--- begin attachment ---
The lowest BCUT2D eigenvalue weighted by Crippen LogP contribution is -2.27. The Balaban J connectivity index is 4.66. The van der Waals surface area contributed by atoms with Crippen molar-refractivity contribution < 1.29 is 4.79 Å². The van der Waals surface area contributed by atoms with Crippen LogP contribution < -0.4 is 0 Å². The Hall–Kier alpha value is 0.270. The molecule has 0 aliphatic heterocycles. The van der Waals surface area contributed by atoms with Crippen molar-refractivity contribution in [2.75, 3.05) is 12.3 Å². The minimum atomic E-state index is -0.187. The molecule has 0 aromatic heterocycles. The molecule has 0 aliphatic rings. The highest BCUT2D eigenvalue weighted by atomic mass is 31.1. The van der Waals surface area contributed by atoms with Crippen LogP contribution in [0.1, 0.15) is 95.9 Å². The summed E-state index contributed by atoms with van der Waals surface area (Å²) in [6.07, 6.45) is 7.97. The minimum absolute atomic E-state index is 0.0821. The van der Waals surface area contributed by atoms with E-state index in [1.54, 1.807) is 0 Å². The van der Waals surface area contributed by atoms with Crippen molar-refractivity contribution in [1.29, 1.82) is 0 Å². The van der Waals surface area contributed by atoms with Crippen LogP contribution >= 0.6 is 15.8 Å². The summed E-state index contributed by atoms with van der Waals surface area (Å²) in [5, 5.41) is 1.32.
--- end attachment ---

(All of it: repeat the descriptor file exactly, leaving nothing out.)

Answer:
The lowest BCUT2D eigenvalue weighted by Crippen LogP contribution is -2.27. The Balaban J connectivity index is 4.66. The van der Waals surface area contributed by atoms with Crippen molar-refractivity contribution < 1.29 is 4.79 Å². The van der Waals surface area contributed by atoms with Crippen LogP contribution < -0.4 is 0 Å². The Hall–Kier alpha value is 0.270. The molecule has 0 aliphatic heterocycles. The van der Waals surface area contributed by atoms with Crippen molar-refractivity contribution in [2.75, 3.05) is 12.3 Å². The minimum atomic E-state index is -0.187. The molecule has 0 aromatic heterocycles. The molecule has 0 aliphatic rings. The highest BCUT2D eigenvalue weighted by atomic mass is 31.1. The van der Waals surface area contributed by atoms with Crippen LogP contribution in [0.1, 0.15) is 95.9 Å². The summed E-state index contributed by atoms with van der Waals surface area (Å²) in [6.07, 6.45) is 7.97. The minimum absolute atomic E-state index is 0.0821. The van der Waals surface area contributed by atoms with E-state index in [1.54, 1.807) is 0 Å². The van der Waals surface area contributed by atoms with Crippen molar-refractivity contribution in [1.29, 1.82) is 0 Å². The van der Waals surface area contributed by atoms with Crippen LogP contribution >= 0.6 is 15.8 Å². The summed E-state index contributed by atoms with van der Waals surface area (Å²) in [5, 5.41) is 1.32.